The Meat Hook & Roebling Tea Room, Brooklyn, NYRoebling Tea Room, 143 Roebling St. The Meat Hook, 100 Frost St.
If we were into giving titles to our reviews this one would quaintly be called “From butcher to table.” Rarely do we get to see any of the stages in the production of the burger that ultimately sits before us at a restaurant. But it’s becoming increasingly popular that restaurants are securing their meat from area butcher shops, and they in turn are sourcing their meat from local (or at least regional) farms. And although it may not be the farm, it’s rather satisfying to be at least that one step closer to the source. If you have not yet been to The Meat Hook, in Williamsburg, make the trip- if only to see a new generation of butchers- young, tattooed, and inspired. In just minutes, I watched as owner, Tom Mylan, deftly skinned and butchered an entire lamb, drawing one blade after another from a knife holster hanging at his hip. He’s the new urban cowboy and I want to be one too.
As high noon approached and bags of freshly ground beef accumulated on the prep table behind the meat cases, my thoughts naturally turned to lunch. At some point that morning, Tom had mentioned that he provides the hamburger meat for the Roebling Tea Room- so off we headed.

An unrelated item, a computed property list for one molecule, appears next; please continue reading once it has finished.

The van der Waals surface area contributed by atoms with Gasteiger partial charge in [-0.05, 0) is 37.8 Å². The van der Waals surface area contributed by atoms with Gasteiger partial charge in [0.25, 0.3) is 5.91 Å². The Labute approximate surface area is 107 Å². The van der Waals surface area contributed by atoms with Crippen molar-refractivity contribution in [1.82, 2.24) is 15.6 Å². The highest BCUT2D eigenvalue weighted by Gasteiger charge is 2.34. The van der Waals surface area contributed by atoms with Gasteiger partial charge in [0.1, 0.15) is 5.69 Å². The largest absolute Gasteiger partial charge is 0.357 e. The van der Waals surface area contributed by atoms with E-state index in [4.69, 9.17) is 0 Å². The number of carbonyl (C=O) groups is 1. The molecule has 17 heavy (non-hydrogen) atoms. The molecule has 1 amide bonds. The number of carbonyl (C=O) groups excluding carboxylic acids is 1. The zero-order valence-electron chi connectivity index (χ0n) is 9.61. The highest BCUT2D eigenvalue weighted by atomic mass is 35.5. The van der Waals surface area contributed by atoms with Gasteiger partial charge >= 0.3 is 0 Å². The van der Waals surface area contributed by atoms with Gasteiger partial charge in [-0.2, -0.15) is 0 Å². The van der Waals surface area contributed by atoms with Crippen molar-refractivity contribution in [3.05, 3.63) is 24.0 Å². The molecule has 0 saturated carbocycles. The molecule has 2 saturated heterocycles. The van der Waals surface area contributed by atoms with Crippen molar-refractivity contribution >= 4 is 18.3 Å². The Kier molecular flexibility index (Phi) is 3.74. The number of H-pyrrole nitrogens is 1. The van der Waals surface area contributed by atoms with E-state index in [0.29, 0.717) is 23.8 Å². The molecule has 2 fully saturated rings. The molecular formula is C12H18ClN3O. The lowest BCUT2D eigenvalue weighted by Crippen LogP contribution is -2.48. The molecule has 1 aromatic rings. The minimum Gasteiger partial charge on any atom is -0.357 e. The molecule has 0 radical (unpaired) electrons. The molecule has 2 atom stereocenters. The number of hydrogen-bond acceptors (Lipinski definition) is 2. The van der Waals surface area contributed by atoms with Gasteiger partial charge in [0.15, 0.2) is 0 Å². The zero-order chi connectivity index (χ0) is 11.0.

In the decor category, if we had one, this place would easily get all hearts. It’s straight out of World of Interiors with beautiful wainscoting, worn-in seating areas, and hunting motif wallpaper throughout. Weekday afternoons are a good time to go, as they are casual and uncrowded. But this is a place for a leisurely lunch, as service tends to be on the slow side- not to mention on the cool side. I wish that people from Portland, Oregon worked here, and then the overall experience would be perfect. Right, the burger…
Delicious. It was a perfectly cooked, medium-rare, fist-sized wonder, topped with cheddar and tucked within a lightly toasted sesame bun. No lettuce, tomato or onion- just tender beef. It was incredibly flavorful on its own, but with a bit of their special mayo sauce- heaven. I had been warned that I should opt for the sauce on the side as they pour it on pretty heavy otherwise. This was a good tip. It also meant that I had some sauce to dip my fries in as well which I highly recommend doing. The menu only lists the burger as “grass-fed” beef, but it would certainly be worth also mentioning that the ground beef is from their friendly neighborhood butcher shop, The Meat Hook- just down the way.